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Want to go viral? Why women don’t apply for jobs unless they’re 100% qualified: Best of the Web

Friday, 5 September 2014 | By Cara Waters

In the aftermath of the ice bucket challenge clogging up news feeds everywhere, it’s interesting to consider just what it takes to send content viral.


In Wired, Darlena Cunha recalls how she managed to make one post spread across the world in ‘Want to Go Viral? It’ll Take a Lot More Work Than You Think’.


“The success itself was overnight,” Cunha writes.


“What people don’t realize though is that the luck of going viral was based on a mountain of hard work, on years of effort. There’s a frustrating truth to success in the internet age: in order for your work to reach an audience, someone with power has to give it a chance, and in order for someone in power to give it a chance, it has to have an audience.”


You’ve probably heard the statistic: Men apply for a job when they meet only 60% of the qualifications, but women apply only if they meet 100% of them. Tara Sophia Mohr unpicks this well-worn statistic in the Harvard Business Review.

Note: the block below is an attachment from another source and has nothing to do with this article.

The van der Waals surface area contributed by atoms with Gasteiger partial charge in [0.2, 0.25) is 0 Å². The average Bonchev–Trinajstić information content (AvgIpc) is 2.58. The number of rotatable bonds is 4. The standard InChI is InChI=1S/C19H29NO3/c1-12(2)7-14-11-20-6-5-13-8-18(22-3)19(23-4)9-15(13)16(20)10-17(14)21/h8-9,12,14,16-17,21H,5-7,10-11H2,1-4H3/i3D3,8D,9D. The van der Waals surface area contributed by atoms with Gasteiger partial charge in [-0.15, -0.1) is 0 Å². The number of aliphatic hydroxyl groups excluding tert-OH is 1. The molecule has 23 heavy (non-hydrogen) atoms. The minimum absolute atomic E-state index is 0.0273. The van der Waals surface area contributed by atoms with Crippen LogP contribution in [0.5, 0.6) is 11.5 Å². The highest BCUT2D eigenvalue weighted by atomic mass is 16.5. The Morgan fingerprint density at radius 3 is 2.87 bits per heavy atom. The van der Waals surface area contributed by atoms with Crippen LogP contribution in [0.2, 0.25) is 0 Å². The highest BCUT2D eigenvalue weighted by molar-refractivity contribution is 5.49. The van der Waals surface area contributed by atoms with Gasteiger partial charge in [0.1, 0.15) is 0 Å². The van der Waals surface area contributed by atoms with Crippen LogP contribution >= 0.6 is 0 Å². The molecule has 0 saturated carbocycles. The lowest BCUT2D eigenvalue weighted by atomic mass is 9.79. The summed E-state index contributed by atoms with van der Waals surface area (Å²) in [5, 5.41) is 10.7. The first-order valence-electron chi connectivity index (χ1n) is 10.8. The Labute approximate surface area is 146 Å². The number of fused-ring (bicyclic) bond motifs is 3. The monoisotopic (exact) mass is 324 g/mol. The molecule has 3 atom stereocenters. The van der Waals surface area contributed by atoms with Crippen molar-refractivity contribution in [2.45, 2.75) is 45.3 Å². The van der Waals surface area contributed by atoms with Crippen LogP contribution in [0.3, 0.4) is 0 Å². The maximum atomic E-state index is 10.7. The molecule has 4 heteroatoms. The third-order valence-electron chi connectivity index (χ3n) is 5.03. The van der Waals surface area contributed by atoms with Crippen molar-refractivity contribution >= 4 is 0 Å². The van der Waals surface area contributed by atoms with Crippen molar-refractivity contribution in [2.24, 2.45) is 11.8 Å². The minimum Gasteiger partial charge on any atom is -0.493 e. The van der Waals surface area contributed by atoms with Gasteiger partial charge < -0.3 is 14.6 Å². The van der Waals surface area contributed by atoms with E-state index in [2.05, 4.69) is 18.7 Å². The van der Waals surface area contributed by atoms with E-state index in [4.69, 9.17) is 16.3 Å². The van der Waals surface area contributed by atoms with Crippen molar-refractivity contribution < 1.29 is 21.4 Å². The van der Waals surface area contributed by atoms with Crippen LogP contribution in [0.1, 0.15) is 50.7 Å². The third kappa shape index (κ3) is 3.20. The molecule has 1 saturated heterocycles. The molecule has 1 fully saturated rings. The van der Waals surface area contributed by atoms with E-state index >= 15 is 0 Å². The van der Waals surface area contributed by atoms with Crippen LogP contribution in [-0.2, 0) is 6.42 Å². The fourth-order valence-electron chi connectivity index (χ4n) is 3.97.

In ‘Why Women Don’t Apply for Jobs Unless They’re 100% Qualified’ Mohr reveals the results of a survey of over 1000 people that shows it isn’t lack of confidence which is holding women back.


And over at the BigCommerce blog Janessa Lantz outlines: “The 3 most important e-commerce benchmarks and how you can crush them”.


According to Lantz, customer reviews create a 74% increase in product conversion.


“But if you’re not already using customer reviews, don’t worry, you’re not alone,” Lantz says.


“A surprising 27% of the IR 500 doesn’t use customer reviews.”


Lantz crunches the numbers to bring you three similar insights.


Image credit: Flickr/quintanomedia

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